Laparoscopic surgery is the only definitive way to diagnose endometriosis, and in most cases the disease can be diagnosed and treated in the same procedure. Pelvic clearance (abdominal hysterectomy and bilateral salpingo-oophorectomy) can be offered to women for whom fertility is not a priority.15
The patient was initiated on a 21-week trial of the combined oral contraceptive pill, but had little improvement in her symptoms. The patient had laparoscopic excision of endometriosis and insertion of levonorgestrel-releasing intrauterine system. At a follow-up appointment after 4 months the patient had become amenorrhoeic and pain during intercourse had improved significantly.
A 17-year-old woman presents as an emergency with sudden-onset pain in the left side of her lower abdomen following exercise, progressively getting worse in last 10 hours. Pain was radiating to her pelvis and left thigh. The patient had associated nausea and two episodes of vomiting. On further questioning, the patient admitted having similar but less severe episodes in last few months. Abdominal examination showed tenderness in the left lower quadrant. Urine dipstick analysis was clear and pregnancy test was negative. Pelvic examination revealed fullness in left adnexa. Ultrasound revealed left adnexal pelvic mass.
The likely diagnosis of this patient is ovarian cyst torsion.
Changes in ovarian axial morphology, which are typically secondary to ovarian cysts (most commonly dermoids), can undergo torsion around the ovarian pedicle. Persistent torsion progresses to occlusion of the venous drainage of the ovary, which leads to congestion, ovarian enlargement, thickening of the ovarian capsule, and subsequent infarction. Pain is typically colicky and eventually becomes severe and is accompanied by nausea, vomiting, and restlessness. Infarction also leads to fever and mild leukocytosis. On pelvic exam, a tender unilateral mass in the anterior pelvis may be palpable.16
Conservative management with laparoscopic detorsion with or without cystectomy and oophoropexy is recommended.16 In older and postmenopausal women, salpingo-oophorectomy is the treatment of choice to completely remove the risk of re-torsion.
The patient had a pelvic ultrasound, which confirmed a 7 cm ovarian cyst. She underwent laparoscopic de-torsion, ovarian cystectomy, and made a good recovery.
Pelvic pain is a common presentation in primary care. Full history and detailed examination is required to establish possible causes of the pain. Further investigations in the form of urine examination, blood tests, and imaging are undertaken based on history in order to establish the diagnosis and plan treatment and management. Depending on the diagnosis, patients can be managed in primary care but some may require referral to secondary care if there is doubt about the diagnosis, pain is unresponsive to conservative management, or if the cause of pelvic pain merits surgical intervention.
Even if no explanation for the pain can be found initially, attempts should be made to treat the pain empirically and to develop a management plan in partnership with the woman. Women can also be directed to organisations and websites for further information and/or support (see Box 1).3
Box 1: Organisations and websites for women with pelvic pain
UK charity dedicated to providing information and support to people with endometriosis.
The UK’s national charity for IBS, offering information, advice and support to patients with IBS and working with healthcare professionals to facilitate IBS self management.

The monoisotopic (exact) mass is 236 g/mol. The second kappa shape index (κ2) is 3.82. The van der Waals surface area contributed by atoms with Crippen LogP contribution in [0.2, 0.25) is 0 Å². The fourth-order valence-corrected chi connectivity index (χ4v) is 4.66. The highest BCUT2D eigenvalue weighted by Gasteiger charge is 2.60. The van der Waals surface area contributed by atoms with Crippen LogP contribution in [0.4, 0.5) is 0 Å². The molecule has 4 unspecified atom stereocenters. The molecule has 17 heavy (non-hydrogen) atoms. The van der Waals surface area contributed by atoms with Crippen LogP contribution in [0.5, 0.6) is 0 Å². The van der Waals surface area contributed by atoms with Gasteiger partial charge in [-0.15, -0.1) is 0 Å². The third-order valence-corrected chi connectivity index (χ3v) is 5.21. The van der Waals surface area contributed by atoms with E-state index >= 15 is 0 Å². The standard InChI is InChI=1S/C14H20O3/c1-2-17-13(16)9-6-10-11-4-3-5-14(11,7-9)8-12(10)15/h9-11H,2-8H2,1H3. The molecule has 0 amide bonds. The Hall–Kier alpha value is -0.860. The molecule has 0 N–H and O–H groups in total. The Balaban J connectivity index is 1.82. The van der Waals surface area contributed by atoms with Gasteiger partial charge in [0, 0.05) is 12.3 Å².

The Pelvic Pain Support Network supports those with pelvic pain whether they have a diagnosed condition or not.
- Latthe P, Mignini L, Gray R et al. Factors predisposing women to chronic pelvic pain: systematic review. BMJ 2006; 332 (7544): 749–751.
- Zondervan K, Yudkin P, Vessey M et al. Prevalence and incidence of chronic pelvic pain in primary care: evidence from a national general practice database. Br J Obstet Gynaecol 1999; 106 (11): 1149–1155.
- Royal College of Obstetricians and Gynaecologists (RCOG). The inital management of chronic pelvic pain. Green-top Guideline 41. RCOG, 2012. Available at: www.rcog.org.uk/globalassets/documents/guidelines/gtg_41.pdf
- Marx J, Hockberger R, Walls R. Acute pelvic pain in women. In: Rosen’s emergency medicine—concepts and clinical practice. Amsterdam: Elsevier, 2013: 266–272.
- British Association for Sexual Health and HIV (BASHH) Clinical Effectiveness Group. UK national guideline for the management of pelvic inflammatory disease. BASHH, 2011. Available at: www.bashh.org/documents/3572.pdf
- Simms I, Rogers P, Charlett A. The rate of diagnosis and demography of pelvic inflammatory disease in general practice: England and Wales. Int J STD AIDS 1999; 10 (7): 448–451.
- Centers for Disease Control and Prevention (CDC). Sexually transmitted disease treatment guidelines, 2015. MMWR Morb Mortal Wkly Rep 2015; 64 (3): 1–135.
- Royal College of Obstetricians and Gynaecologists (RCOG). Management of acute pelvic inflammatory disease. Green-top Guideline 32. RCOG, 2008. Available at: www.pelvicpain.org.uk/uploads/documents/PelvicInflamatoryDisease2008-guidelines.pdf
- Elson C, Salim R, Potdar N et al on behalf of the Royal College of Obstetricians and Gynaecologists. Diagnosis and management of ectopic pregnancy—Green-top Guideline 21. Br J Obstet Gynaecol 2016;123: e15–e55.
- NICE. Ectopic pregnancy and miscarriage: diagnosis and initial management. Clinical Guideline 154. NICE, 2012. Available at: nice.org.uk/cg154
- Stovall T, Ling F, Gray L. Single-dose methotrexate for treatment of ectopic pregnancy. Obstet Gynecol 1991; 77 (5): 754–757.
- NICE. Endometriosis: diagnosis and management. NICE Guideline 73. NICE, 2017. Available at: www.nice.org.uk/ng73
- Hickey M, Ballard K, Farquhar C. Endometriosis. BMJ 2014; 348: g1752.
- NICE. Clinical knowledge summaries—endometriosis. NICE, 2014. cks.nice.org.uk/endometriosis (accessed 5 October 2017).
- Dunselman G, Vermeulen N, Becker C et al. Management of women with endometriosis. Hum Reprod 2014; 29 (3): 400–412.
- Poonai N, Poonai C, Lim R, Lynch T. Pediatric ovarian torsion: case series and review of the literature. Can J Surg 2013; 56 (2): 103–108.